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colorado river water

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Occurrences in the Congressional Record

Entry Title Date
Water Rights Protection Act March 13, 2014
Scott Tipton, R-CO
"Colorado River Water Conservation District, Colorado Water Congress, National Cattlemen’s Beef Association, and Family Farm Alliance support this bill."
Resolutions Submitted Today May 16, 2012
Mark Udall, D-CO
"It is the 100th anniversary of the construction of the Rio Grande Reservoir, 90th anniversary of the Colorado River Compact of 1922, 75th anniversary of the creation of the Colorado Water Conservation Board, 75th anniversary of the creation of the Colorado River Water Conservation District, 75th anniversary of the creation of the Northern Colorado Water Conservancy District and the Colorado-Big Thompson Project, 50th anniversary of the Fryingpan-Arkansas Project, 10th anniversary of the Colorado Foundation for Water Education and 10th anniversary of the Lower Arkansas Valley Water Conservancy District."
Statements On Introduced Bills And Joint Resolutions February 14, 2012
Jon Kyl, R-AZ
"Mr. President, on behalf of Senator McCain and myself, I am pleased to introduce the Navajo-Hopi Little Colorado River Water Rights Settlement Act of 2012. This is S. 2109."
Providing For Consideration Of H.R. 2584, Department Of The Interior, Environment, And Related Agencies Appropriations Act, 2012 July 25, 2011
Louise Slaughter, D-NY
"Interior Secretary Ken Salazar in June issued a six-month moratorium on new uranium mining claims on 1 million acres near the Grand Canyon. The ban provides time for the government to complete a study of the effects of uranium mining in the area. A final report is due this fall, and Salazar said the department is considering banning new mining claims in the area for the next 20 years. The issue is important. Uranium mining threatens not only the beauty and ecosystem of the Grand Canyon, but it also poses a threat to the Colorado River, which is a key source of water for about 26 million people in Arizona, Nevada and California. The Colorado River, which forms Lake Mead, provides 90 percent of the water used in Southern Nevada. Salazar cited a concern for water quality in announcing the moratorium extension because the 1 million acres are in the Colorado River watershed. Water officials worry that more uranium mines could result in radioactive material streaming into the river. The Grand Canyon and the Colorado River need to be protected. The moratorium on new claims was put in place because of an incredible spike in mining interest in the area under the George W. Bush administration. The Grand Canyon doesn’t need to see any more mining around it. Environmental groups and Colorado River water users cheered Salazar’s decision, but in Congress, Salazar’s announcement was targeted by some Republicans who claimed it was a bad policy. In a news release issued this month, Rep. Jeff Flake, R- Ariz., boasted about inserting a provision to block the administration from enforcing the moratorium in the spending bill that covers the Interior Department. The bill passed the House Appropriations Committee this month. Flake claimed that mining “can create jobs and stimulate the economy in Northern Arizona.” But Flake’s argument is shameless. He is using the nation’s poor economy as an excuse to force a dangerous policy on the country. Flake’s argument is part of the larger Republican attempt to roll back any sort of regulation. In passing the interior spending bill from his committee, Appropriations Chairman Hal Rogers complained about what he called the administration’s “widespread regulatory overreach” and pledged to cut it. But when it comes to clean water, Congress shouldn’t be cutting back. People need to be confident their water supply is protected, and if the Republican plan moves forward, there will be serious doubt. As it is, the Colorado River is already endangered by uranium mines and tailing piles that sit in the watershed, some perilously close to the water. The moratorium also doesn’t prevent existing mining claims from being developed. The Interior Department says there are about 3,500 hard-rock mining claims in the area. Adding the potential for more uranium to enter the water doesn’t make sense. Republicans in Congress should quit trying to repeal the moratorium and should instead work to protect the Grand Canyon and the Colorado River. It makes no sense to put millions of people’s drinking water at risk."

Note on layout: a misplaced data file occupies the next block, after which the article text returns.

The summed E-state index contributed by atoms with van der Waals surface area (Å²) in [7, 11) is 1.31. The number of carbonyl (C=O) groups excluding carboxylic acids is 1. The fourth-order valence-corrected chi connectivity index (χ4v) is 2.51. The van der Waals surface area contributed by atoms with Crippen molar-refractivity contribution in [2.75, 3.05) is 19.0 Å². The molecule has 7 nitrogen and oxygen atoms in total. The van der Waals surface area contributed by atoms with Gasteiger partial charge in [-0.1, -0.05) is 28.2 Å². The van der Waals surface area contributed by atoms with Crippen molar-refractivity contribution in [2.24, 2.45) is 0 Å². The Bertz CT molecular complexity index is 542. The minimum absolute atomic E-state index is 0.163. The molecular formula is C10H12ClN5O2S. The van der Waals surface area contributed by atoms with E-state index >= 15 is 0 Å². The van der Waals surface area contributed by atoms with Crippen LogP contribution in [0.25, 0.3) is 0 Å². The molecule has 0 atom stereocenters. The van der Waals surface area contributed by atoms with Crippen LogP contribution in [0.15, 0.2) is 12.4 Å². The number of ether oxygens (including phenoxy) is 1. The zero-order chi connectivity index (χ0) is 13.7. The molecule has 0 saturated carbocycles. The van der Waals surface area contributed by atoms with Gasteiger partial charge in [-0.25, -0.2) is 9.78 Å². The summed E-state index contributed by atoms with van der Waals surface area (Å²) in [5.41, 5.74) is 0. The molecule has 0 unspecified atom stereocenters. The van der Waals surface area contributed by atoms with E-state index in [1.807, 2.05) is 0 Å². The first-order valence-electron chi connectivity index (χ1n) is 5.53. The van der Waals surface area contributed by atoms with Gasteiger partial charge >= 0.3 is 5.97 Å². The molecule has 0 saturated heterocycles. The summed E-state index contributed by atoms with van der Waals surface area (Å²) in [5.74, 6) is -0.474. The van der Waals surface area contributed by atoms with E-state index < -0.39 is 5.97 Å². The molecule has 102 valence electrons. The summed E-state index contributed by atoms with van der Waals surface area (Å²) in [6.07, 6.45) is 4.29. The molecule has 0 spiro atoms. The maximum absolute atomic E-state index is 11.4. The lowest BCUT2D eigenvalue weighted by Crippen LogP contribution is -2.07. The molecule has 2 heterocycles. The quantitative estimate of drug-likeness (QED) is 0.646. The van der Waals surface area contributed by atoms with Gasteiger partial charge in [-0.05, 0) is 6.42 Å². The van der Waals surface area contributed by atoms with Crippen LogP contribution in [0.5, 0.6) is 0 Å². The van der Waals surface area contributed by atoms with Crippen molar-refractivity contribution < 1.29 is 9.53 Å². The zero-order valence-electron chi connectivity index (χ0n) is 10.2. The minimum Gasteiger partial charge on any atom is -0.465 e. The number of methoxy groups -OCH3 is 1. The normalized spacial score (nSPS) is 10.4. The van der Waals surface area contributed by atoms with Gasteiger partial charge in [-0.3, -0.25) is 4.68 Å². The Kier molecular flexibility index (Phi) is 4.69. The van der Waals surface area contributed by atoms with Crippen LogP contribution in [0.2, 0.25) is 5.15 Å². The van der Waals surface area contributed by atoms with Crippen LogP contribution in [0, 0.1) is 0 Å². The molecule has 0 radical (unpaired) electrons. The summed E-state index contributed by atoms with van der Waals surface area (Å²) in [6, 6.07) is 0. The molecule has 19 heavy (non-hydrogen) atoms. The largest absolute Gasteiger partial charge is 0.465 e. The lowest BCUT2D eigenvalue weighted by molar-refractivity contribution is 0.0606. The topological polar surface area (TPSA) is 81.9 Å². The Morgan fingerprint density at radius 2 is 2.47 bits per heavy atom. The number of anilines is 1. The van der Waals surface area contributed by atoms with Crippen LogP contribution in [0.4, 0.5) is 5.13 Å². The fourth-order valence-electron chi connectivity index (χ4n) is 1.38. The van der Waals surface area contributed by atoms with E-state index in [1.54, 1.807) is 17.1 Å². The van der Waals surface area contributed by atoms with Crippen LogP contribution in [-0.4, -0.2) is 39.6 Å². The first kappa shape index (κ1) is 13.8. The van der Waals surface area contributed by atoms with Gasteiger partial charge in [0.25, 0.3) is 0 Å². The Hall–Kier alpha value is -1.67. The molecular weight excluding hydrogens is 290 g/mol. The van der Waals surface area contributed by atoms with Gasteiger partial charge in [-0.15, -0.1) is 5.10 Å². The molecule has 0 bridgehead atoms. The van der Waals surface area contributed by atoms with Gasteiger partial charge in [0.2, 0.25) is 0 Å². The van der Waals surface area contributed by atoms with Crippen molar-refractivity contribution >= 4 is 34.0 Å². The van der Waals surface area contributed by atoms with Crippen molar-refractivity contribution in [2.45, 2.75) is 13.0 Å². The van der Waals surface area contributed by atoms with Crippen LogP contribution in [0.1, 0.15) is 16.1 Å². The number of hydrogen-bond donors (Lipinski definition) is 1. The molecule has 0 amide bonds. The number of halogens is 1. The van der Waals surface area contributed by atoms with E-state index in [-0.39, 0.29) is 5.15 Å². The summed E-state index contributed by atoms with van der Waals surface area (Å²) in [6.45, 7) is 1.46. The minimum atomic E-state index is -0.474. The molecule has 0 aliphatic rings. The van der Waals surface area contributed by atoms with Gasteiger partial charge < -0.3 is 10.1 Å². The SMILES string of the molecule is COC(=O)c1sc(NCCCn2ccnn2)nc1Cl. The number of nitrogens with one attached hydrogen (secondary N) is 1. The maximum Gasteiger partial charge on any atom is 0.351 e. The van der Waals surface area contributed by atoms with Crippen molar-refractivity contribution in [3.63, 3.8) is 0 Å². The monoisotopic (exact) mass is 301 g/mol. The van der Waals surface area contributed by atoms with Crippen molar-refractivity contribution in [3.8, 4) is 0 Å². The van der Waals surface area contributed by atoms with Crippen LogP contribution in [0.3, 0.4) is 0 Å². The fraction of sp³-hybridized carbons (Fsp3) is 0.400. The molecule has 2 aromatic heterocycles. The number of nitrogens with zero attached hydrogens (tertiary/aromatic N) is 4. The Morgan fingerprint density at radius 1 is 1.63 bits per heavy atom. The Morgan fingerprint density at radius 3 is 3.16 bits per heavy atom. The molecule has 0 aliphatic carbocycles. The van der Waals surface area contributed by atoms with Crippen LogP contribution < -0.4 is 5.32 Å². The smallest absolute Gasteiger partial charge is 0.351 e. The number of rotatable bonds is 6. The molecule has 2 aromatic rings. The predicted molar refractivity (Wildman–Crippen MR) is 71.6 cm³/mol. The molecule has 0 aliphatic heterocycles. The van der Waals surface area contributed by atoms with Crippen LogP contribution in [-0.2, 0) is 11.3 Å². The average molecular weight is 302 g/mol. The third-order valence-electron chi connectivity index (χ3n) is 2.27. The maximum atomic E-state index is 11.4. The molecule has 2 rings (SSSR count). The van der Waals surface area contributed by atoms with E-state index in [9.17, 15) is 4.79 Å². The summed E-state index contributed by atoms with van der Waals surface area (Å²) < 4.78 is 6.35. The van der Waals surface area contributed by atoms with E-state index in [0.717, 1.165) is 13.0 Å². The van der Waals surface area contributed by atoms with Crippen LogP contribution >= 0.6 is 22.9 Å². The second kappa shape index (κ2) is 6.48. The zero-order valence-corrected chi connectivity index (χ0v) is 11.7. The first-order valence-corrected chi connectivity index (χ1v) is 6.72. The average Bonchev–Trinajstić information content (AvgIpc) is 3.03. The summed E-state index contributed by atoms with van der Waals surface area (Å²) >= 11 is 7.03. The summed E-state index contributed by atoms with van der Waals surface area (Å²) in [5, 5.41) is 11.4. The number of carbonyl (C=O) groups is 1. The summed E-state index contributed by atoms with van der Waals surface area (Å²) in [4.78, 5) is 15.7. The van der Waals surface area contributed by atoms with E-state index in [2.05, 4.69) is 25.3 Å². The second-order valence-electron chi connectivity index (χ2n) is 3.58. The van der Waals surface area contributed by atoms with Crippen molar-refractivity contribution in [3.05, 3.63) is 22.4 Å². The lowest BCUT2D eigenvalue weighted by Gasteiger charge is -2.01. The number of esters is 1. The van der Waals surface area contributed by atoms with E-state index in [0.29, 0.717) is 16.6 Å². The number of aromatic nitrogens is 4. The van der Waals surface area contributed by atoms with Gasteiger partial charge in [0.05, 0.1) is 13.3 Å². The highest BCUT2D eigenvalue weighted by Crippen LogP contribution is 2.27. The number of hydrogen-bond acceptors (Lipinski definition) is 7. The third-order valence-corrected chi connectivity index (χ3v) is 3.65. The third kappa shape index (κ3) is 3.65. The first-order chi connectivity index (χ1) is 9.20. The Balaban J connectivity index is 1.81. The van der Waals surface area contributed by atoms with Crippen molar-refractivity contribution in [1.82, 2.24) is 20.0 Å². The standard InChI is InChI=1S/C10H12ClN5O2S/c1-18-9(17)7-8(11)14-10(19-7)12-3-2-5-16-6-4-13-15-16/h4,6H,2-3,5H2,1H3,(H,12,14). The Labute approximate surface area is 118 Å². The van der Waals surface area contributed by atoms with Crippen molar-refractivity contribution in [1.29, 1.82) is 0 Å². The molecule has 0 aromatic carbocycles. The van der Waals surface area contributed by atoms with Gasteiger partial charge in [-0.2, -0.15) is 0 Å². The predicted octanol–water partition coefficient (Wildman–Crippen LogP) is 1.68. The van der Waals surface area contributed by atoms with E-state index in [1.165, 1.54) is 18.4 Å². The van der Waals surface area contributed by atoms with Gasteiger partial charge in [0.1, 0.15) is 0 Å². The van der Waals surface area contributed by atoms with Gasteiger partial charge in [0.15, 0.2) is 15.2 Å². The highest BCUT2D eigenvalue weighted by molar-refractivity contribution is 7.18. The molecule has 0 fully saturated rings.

Honoring John M. Williams, Jr., On His Distinguished Career April 20, 2010
Ed Pastor, D-AZ
"John is a member of the Groundwater Users’ Advisory Council, the American Public Power Association, the National Water Resources Association, the Colorado River Water Users’ Association and the Cowman’s Club. In addition, President George W. Bush appointed him to the National Infrastructure Advisory Council in 2008."

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